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44 Am. L. Rev. 12 (1910)
Law in Books and Law in Action

handle is hein.journals/amlr44 and id is 16 raw text is: 44 AMERICAN LAW REVIEW.

When Tom Sawyer and Huck Finn had determined top
rescue Jim by digging under the cabin where he was con-
fined, it seemed to the uninformed lay mind of Huck Finn
that some old picks the boys had found were the proper
implements to use. But Tom knew better. From reading
he knew what was the right course in such cases, and he
called for case-knives. It don't make no difference, said
Tom, how foolish it is, it's the right way-and it's the
regular way. And there ain't no other way that ever I
heard of, and I've read all the books that gives any informa-
tion about these things. They always dig out with a case-
knife. So, in deference to the books and the proprieties,
the boys set to work with case-knives. But after they had
dug till nearly midnight and they were tired and their hands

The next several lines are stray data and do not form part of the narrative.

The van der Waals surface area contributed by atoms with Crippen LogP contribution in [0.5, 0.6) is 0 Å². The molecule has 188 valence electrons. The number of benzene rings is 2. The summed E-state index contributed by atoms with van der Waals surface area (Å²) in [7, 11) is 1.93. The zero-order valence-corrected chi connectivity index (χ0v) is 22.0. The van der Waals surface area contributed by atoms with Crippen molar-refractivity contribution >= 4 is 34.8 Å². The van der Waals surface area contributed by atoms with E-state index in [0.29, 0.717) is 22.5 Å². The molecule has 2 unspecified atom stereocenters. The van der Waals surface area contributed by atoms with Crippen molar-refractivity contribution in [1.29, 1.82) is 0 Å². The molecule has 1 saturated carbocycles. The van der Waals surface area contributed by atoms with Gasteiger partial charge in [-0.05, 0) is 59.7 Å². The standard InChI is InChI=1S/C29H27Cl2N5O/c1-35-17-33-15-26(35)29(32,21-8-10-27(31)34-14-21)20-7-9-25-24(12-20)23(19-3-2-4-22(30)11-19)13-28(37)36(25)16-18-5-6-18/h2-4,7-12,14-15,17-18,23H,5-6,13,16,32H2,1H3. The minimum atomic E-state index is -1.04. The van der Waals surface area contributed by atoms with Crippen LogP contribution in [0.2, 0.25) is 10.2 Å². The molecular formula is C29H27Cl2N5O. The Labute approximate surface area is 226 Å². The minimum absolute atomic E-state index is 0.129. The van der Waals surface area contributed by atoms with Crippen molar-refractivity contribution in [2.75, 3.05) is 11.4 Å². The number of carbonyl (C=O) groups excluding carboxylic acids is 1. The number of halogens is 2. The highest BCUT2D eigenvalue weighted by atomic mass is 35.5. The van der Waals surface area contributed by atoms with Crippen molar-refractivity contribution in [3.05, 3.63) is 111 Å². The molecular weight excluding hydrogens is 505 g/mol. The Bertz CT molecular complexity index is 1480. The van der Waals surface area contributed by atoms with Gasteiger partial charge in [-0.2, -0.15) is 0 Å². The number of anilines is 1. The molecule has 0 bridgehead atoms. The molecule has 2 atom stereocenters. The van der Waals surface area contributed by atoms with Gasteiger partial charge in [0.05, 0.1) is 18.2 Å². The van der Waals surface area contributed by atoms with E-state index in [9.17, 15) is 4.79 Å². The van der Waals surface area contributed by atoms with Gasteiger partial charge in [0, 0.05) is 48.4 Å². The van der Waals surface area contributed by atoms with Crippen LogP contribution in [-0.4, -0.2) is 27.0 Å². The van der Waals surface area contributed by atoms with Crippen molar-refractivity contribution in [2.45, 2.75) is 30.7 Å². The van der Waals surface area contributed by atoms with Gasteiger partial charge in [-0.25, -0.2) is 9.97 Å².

were blistered, and they had made little progress, a light
came to Tom's legal mind. He dropped his knife and, turn-
ing to Huck, said firmly,  Gimme a case-knife. Let Huck
tell the rest:
He had his own by him, but I handed him mine. He flung it down and
says, 'Gimme a case-knife.'
I didn't know just what to do-but then I thought. I scratched around
amongst the old tools and got a pickaxe and give it to him, and he took it
and went to work and never said a word.
He was always just that particular. Full of principle.
Tom had made over again one of the earliest discoveries
of the law. When tradition prescribed case-knives for
tasks for which pickaxes were better adapted, it seemed bet-
ter to our forefathers, after a little vain struggle with case-
knives, to adhere to principle-but use the pickaxe. They
granted that law ought not to change. Changes in law
were full of danger. But, on the other hand, it was highly
inconvenient to use case-knives. And so the law has always
managed to get a pickaxe in its hands, though it stead-

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